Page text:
Hub members Have many expertise, covering most of the fields in bioinformatics and biostatistics. You'll find below a non-exhaustive list of these expertise
Searched keyword : Candida albicans
Related people (1)
Professional Experience Today - Institut Pasteur,Paris - HUB Team 2017 - Bioinformatician 2001 - 2017 - Institut Pasteur,Paris; CIB/DSI - Engineer 1997 - 2000 Thesis: NMR and molecular modelisation, CEA, Saclay,
Data managementSequence analysisTranscriptomicsGenome analysisProgram developmentScientific computing
FungiCandida albicansCryptococcus gattiiCryptococcus neoformans
- Trichosporon asahii NGS analysis(Marie DESNOS-OLLIVIER - Molecular Mycology) - In Progress
- Development of a bioinformatics workflow dedicated to the analysis of the viral metagenome: from NGS raw data to the identification of novel viruses(Laurent DACHEUX - Lyssavirus Dynamics and Host Adaptation) - In Progress
- Methods to identify and characterize orthologs of genes encoding small proteins(Françoise NOREL - Macromolecular Systems and Signaling) - Closed
Related projects (4)
Candida albicans is responsible for the majority of life-threatening fungal infections occurring in hospitalized patients and is also the most frequently isolated fungal commensal of humans. The C. albicans population includes at least 18 phylogenetic groups (or clades). Specific phenotypes can distinguish isolates within a given clade from those in other clades and yet, the relationships between C. albicans natural genetic and phenotypic diversities have not been explored in depth. We have sequenced the diploid genomes of >150 C. albicans isolates selected from a collection of commensal/clinical isolates previously used to characterize the population structure and belonging to the 12 major C. albicans clades. The aim of this project is to develop the tools necessary for an in depth analysis of these genome sequences in order to allow us ask questions about the extent of C. albicans genetic diversity, the contribution of loss-of-heterozygosity to this diversity, and the history of C. albicans population.
Candida albicans is responsible for the majority of life-threatening fungal infections occurring in hospitalized patients and is also the most frequently isolated fungal commensal of humans. Microevolution of C. albicans isolates has been observed in a number of instances, being in particular characterized by loss-of-heterozygosity events. Yet, most studies that have investigated such microevolutions have not used whole-genome sequencing. In this project, we aim to characterize C. albicans microevolution at the genome-wide level. To this aim, we will take advantage of multiple isolates collected at the same time in healthy individuals and that share the same molecular type, thus providing information on the extent of genetic diversity of commensal isolates. We will also take advantage of series of isolates collected in patients with different forms of candidiasis and/or that have received antifungal therapy, thus providing information of the impact of pathogenic interaction and antifungal treatment on genome dynamics.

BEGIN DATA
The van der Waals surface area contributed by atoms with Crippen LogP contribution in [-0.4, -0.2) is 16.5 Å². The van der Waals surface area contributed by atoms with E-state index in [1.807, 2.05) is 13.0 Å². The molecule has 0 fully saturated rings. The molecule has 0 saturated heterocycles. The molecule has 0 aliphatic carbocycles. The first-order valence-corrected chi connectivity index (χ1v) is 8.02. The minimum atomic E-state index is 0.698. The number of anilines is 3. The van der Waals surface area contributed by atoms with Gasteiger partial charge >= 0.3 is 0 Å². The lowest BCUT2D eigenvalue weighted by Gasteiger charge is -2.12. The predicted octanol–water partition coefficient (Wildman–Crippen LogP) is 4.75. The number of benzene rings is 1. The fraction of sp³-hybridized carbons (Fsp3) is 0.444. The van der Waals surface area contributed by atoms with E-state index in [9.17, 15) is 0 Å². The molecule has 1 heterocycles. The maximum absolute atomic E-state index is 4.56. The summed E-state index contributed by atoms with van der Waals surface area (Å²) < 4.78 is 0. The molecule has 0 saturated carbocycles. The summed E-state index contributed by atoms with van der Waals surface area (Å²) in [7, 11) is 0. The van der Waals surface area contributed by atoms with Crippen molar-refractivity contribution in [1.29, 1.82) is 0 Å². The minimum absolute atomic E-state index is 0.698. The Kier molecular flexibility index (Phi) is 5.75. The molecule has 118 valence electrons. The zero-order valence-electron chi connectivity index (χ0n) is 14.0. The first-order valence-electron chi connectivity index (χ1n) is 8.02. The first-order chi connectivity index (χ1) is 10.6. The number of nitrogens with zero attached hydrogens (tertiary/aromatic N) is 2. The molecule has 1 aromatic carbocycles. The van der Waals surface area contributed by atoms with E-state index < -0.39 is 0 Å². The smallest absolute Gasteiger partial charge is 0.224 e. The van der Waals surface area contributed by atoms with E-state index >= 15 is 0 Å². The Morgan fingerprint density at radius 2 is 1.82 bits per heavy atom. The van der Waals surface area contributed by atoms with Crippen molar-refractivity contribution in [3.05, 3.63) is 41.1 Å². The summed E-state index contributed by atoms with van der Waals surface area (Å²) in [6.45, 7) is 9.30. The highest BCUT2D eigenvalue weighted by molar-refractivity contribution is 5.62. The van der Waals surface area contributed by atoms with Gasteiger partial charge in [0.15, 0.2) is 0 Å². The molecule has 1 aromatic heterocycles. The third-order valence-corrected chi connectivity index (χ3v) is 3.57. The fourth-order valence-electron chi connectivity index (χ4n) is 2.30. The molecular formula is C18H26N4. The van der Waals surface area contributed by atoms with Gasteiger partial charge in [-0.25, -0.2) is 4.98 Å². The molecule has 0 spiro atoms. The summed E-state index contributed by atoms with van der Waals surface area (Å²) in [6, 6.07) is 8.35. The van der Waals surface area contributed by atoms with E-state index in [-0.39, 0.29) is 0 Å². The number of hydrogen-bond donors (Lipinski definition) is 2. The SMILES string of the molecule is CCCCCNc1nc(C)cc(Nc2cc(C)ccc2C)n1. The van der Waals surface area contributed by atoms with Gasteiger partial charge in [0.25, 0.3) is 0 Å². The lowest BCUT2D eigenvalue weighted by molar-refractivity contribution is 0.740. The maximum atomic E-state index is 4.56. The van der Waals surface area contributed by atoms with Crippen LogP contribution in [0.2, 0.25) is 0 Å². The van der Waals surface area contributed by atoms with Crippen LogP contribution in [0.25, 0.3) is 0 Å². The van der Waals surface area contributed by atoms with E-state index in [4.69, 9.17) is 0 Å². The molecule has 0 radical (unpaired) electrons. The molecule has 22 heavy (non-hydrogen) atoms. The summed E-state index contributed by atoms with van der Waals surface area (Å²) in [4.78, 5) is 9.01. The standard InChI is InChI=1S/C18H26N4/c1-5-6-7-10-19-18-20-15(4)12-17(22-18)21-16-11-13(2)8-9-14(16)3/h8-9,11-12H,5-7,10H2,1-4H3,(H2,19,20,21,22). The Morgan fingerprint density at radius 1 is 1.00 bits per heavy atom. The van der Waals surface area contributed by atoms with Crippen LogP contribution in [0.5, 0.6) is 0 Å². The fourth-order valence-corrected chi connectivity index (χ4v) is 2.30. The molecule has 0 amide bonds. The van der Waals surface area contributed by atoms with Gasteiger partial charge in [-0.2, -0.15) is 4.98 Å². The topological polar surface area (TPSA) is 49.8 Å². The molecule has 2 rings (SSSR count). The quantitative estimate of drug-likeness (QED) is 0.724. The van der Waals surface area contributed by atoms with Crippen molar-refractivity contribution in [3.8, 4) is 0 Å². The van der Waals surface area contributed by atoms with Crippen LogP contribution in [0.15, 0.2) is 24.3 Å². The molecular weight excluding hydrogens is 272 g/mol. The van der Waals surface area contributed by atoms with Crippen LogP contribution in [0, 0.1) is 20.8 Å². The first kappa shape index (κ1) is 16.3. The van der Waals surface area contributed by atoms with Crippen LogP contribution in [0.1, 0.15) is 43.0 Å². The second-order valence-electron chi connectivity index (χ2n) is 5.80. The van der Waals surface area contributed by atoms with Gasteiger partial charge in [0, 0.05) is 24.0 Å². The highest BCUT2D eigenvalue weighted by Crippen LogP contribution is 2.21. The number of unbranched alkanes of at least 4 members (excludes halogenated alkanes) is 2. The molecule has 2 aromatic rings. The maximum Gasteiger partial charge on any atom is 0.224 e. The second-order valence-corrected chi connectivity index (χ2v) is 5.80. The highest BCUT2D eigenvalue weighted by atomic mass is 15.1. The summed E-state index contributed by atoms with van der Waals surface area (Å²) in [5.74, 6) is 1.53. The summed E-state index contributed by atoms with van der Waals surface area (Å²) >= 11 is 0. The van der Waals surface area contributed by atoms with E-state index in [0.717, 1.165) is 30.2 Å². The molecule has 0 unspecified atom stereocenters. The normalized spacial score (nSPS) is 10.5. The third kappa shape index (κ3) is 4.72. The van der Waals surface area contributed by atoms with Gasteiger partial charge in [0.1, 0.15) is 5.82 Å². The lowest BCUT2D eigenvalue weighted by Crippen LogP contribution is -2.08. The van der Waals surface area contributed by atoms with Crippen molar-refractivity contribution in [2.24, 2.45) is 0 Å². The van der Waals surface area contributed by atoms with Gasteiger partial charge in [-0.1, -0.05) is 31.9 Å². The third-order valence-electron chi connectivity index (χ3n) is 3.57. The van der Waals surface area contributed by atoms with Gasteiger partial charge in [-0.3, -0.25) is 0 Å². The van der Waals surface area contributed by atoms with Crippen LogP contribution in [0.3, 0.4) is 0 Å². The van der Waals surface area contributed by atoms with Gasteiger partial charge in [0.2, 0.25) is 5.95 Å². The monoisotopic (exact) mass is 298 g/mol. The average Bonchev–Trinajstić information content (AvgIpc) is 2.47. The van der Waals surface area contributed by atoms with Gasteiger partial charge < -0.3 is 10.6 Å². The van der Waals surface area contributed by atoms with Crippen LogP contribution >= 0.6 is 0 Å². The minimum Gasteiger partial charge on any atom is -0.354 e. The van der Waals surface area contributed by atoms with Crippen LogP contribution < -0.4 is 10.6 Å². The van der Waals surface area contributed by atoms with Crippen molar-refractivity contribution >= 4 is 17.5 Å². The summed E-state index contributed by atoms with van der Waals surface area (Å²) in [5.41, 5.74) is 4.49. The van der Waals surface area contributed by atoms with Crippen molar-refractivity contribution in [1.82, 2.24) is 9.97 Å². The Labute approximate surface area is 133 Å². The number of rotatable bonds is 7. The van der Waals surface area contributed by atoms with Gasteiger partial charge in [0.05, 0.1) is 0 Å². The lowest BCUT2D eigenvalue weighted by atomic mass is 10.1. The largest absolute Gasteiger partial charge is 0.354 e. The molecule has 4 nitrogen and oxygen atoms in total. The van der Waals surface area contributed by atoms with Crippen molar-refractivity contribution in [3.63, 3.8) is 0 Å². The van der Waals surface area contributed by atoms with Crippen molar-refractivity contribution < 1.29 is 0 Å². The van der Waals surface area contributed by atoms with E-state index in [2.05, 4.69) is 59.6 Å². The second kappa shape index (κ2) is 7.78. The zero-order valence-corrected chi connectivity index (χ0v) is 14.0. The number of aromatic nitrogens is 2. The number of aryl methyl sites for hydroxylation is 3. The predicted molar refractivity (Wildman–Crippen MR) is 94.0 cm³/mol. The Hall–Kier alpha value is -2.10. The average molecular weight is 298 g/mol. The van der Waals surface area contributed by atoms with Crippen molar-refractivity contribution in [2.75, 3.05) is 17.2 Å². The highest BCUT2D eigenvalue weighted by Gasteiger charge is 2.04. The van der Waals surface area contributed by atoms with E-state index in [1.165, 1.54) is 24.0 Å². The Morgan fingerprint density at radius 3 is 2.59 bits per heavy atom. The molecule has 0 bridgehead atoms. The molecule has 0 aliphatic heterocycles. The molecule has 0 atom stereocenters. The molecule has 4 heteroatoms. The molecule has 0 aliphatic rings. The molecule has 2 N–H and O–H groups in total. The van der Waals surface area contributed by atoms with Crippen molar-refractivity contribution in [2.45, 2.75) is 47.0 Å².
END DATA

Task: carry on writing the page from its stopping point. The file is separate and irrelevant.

The gastrointestinal tract of humans is colonized by hundreds of microbial species, - bacteria, archaebacterial, fungi, protozoa and viruses -, collectively named the gut microbiome. The intestinal commensal bacteria have an important role in metabolic processes and contribute to colonization resistance against intestinal pathogens. Fungi are usually considered to be a minor component of the global microbiome. However, the mycobiome (fungal component of the entire microbiome) has been in fact little studied particularly with regards to its relationships with the other components of the microbiome. It seems however that fungi can be important players of the microbiome because some fungal species are able to proliferate in response to diet or during dysbiosis due to antibiotic treatment or gut inflammation. Consensus approaches to explore mycobiome together with other components of the mycobiome are still lacking. In this context the primary goal of our project will be to determine the best means to analyze bacterial and fungal microbiome concomitantly, using an identical technical procedure. We will evaluate the effectiveness of different methods for: 1) sample conservation; 2) DNA extraction; 3) mapping fungal and bacterial databases. The best procedure then will be used on samples from different studies to analyze interactions and respective dynamics of fungal and bacterial microbiome in different clinical settings.
Invasion of epithelial cells by the obligate intracellular bacterium Chlamydia trachomatis results in its enclosure inside a membrane-bound compartment termed an inclusion. The bacterium quickly begins manipulating interactions between host intracellular trafficking and the inclusion interface, diverging from the endocytic pathway and escaping lysosomal fusion. We have isolated a mutant strain that shows several developmental defects. The C3BI will contribute to the statistical analysis of the data.